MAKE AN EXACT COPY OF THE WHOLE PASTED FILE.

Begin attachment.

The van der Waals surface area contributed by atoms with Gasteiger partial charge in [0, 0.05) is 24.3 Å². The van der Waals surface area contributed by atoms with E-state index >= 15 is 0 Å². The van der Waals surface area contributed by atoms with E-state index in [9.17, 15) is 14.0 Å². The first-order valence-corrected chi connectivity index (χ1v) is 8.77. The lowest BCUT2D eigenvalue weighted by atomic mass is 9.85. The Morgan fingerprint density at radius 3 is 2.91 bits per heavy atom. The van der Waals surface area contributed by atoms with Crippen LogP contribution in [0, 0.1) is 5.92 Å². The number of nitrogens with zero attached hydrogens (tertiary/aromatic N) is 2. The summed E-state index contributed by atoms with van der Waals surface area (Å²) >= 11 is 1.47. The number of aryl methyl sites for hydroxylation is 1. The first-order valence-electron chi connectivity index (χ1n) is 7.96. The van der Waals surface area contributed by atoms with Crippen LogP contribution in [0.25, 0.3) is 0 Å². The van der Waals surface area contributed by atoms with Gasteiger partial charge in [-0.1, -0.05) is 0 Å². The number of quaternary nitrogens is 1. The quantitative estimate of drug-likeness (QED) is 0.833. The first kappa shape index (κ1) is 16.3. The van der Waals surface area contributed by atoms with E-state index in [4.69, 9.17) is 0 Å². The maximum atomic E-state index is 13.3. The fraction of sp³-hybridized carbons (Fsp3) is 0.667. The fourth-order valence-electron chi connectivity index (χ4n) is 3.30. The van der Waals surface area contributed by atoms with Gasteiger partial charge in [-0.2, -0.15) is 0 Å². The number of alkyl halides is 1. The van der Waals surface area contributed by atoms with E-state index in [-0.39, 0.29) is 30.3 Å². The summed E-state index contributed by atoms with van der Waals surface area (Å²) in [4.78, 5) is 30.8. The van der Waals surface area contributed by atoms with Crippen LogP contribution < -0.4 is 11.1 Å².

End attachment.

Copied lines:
The van der Waals surface area contributed by atoms with Gasteiger partial charge in [0, 0.05) is 24.3 Å². The van der Waals surface area contributed by atoms with E-state index >= 15 is 0 Å². The van der Waals surface area contributed by atoms with E-state index in [9.17, 15) is 14.0 Å². The first-order valence-corrected chi connectivity index (χ1v) is 8.77. The lowest BCUT2D eigenvalue weighted by atomic mass is 9.85. The Morgan fingerprint density at radius 3 is 2.91 bits per heavy atom. The van der Waals surface area contributed by atoms with Crippen LogP contribution in [0, 0.1) is 5.92 Å². The number of nitrogens with zero attached hydrogens (tertiary/aromatic N) is 2. The summed E-state index contributed by atoms with van der Waals surface area (Å²) >= 11 is 1.47. The number of aryl methyl sites for hydroxylation is 1. The first-order valence-electron chi connectivity index (χ1n) is 7.96. The van der Waals surface area contributed by atoms with Crippen LogP contribution in [0.25, 0.3) is 0 Å². The van der Waals surface area contributed by atoms with Gasteiger partial charge in [-0.1, -0.05) is 0 Å². The number of quaternary nitrogens is 1. The quantitative estimate of drug-likeness (QED) is 0.833. The first kappa shape index (κ1) is 16.3. The van der Waals surface area contributed by atoms with E-state index in [4.69, 9.17) is 0 Å². The maximum atomic E-state index is 13.3. The fraction of sp³-hybridized carbons (Fsp3) is 0.667. The fourth-order valence-electron chi connectivity index (χ4n) is 3.30. The van der Waals surface area contributed by atoms with Gasteiger partial charge in [-0.2, -0.15) is 0 Å². The number of alkyl halides is 1. The van der Waals surface area contributed by atoms with E-state index in [-0.39, 0.29) is 30.3 Å². The summed E-state index contributed by atoms with van der Waals surface area (Å²) in [4.78, 5) is 30.8. The van der Waals surface area contributed by atoms with Crippen LogP contribution < -0.4 is 11.1 Å².